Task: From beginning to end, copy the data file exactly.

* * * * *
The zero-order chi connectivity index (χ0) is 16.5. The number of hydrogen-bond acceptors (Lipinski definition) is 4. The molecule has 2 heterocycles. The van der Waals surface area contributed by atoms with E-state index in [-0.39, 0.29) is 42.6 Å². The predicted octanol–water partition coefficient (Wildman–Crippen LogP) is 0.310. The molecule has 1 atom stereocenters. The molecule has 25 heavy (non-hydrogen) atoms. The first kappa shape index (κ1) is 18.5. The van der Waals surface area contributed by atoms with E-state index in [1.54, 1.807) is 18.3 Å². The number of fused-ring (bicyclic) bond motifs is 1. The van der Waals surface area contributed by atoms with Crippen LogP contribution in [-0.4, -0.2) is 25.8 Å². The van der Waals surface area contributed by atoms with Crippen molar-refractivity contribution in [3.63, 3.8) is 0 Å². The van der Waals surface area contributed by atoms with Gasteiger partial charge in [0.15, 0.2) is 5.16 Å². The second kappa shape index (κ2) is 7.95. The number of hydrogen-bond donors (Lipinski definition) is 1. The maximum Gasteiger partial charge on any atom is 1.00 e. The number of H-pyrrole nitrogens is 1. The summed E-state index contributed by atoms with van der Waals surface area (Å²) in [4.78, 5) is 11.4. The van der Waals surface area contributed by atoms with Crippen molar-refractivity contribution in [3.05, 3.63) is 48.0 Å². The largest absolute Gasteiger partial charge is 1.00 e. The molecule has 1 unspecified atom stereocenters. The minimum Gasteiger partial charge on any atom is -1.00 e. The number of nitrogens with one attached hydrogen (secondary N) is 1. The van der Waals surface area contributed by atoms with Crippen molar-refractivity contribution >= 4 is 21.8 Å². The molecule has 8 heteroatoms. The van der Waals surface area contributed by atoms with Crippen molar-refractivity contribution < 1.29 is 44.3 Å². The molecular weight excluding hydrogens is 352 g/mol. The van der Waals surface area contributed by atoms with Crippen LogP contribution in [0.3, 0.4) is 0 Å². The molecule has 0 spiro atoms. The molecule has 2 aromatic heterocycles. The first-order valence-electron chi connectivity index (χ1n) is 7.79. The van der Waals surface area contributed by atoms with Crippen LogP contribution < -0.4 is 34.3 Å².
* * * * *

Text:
The zero-order chi connectivity index (χ0) is 16.5. The number of hydrogen-bond acceptors (Lipinski definition) is 4. The molecule has 2 heterocycles. The van der Waals surface area contributed by atoms with E-state index in [-0.39, 0.29) is 42.6 Å². The predicted octanol–water partition coefficient (Wildman–Crippen LogP) is 0.310. The molecule has 1 atom stereocenters. The molecule has 25 heavy (non-hydrogen) atoms. The first kappa shape index (κ1) is 18.5. The van der Waals surface area contributed by atoms with E-state index in [1.54, 1.807) is 18.3 Å². The number of fused-ring (bicyclic) bond motifs is 1. The van der Waals surface area contributed by atoms with Crippen LogP contribution in [-0.4, -0.2) is 25.8 Å². The van der Waals surface area contributed by atoms with Crippen molar-refractivity contribution in [3.63, 3.8) is 0 Å². The van der Waals surface area contributed by atoms with Gasteiger partial charge in [0.15, 0.2) is 5.16 Å². The second kappa shape index (κ2) is 7.95. The number of hydrogen-bond donors (Lipinski definition) is 1. The maximum Gasteiger partial charge on any atom is 1.00 e. The number of H-pyrrole nitrogens is 1. The summed E-state index contributed by atoms with van der Waals surface area (Å²) in [4.78, 5) is 11.4. The van der Waals surface area contributed by atoms with Crippen molar-refractivity contribution in [3.05, 3.63) is 48.0 Å². The largest absolute Gasteiger partial charge is 1.00 e. The molecule has 1 unspecified atom stereocenters. The minimum Gasteiger partial charge on any atom is -1.00 e. The number of nitrogens with one attached hydrogen (secondary N) is 1. The van der Waals surface area contributed by atoms with Crippen molar-refractivity contribution >= 4 is 21.8 Å². The molecule has 8 heteroatoms. The van der Waals surface area contributed by atoms with Crippen molar-refractivity contribution < 1.29 is 44.3 Å². The molecular weight excluding hydrogens is 352 g/mol. The van der Waals surface area contributed by atoms with Crippen LogP contribution in [0.3, 0.4) is 0 Å². The molecule has 0 spiro atoms. The molecule has 2 aromatic heterocycles. The first-order valence-electron chi connectivity index (χ1n) is 7.79. The van der Waals surface area contributed by atoms with Crippen LogP contribution < -0.4 is 34.3 Å².